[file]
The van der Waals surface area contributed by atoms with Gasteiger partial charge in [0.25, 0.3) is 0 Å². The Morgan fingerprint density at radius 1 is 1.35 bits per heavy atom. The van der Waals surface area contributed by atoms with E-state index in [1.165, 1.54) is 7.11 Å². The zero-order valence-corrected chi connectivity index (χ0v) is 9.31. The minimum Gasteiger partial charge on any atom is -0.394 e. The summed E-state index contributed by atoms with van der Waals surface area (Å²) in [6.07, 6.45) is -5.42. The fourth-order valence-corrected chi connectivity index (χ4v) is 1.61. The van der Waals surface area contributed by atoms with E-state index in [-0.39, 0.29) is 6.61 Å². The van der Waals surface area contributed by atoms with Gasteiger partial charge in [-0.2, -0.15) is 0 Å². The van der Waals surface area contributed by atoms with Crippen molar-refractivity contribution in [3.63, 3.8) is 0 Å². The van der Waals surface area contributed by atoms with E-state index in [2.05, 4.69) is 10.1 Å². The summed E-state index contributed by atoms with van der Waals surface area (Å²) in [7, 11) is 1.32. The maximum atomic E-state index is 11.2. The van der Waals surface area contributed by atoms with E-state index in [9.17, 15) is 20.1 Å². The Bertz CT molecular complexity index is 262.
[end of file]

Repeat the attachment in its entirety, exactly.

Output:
The van der Waals surface area contributed by atoms with Gasteiger partial charge in [0.25, 0.3) is 0 Å². The Morgan fingerprint density at radius 1 is 1.35 bits per heavy atom. The van der Waals surface area contributed by atoms with E-state index in [1.165, 1.54) is 7.11 Å². The zero-order valence-corrected chi connectivity index (χ0v) is 9.31. The minimum Gasteiger partial charge on any atom is -0.394 e. The summed E-state index contributed by atoms with van der Waals surface area (Å²) in [6.07, 6.45) is -5.42. The fourth-order valence-corrected chi connectivity index (χ4v) is 1.61. The van der Waals surface area contributed by atoms with E-state index in [-0.39, 0.29) is 6.61 Å². The van der Waals surface area contributed by atoms with Gasteiger partial charge in [-0.2, -0.15) is 0 Å². The van der Waals surface area contributed by atoms with Crippen molar-refractivity contribution in [3.63, 3.8) is 0 Å². The van der Waals surface area contributed by atoms with E-state index in [2.05, 4.69) is 10.1 Å². The summed E-state index contributed by atoms with van der Waals surface area (Å²) in [7, 11) is 1.32. The maximum atomic E-state index is 11.2. The van der Waals surface area contributed by atoms with E-state index in [9.17, 15) is 20.1 Å². The Bertz CT molecular complexity index is 262.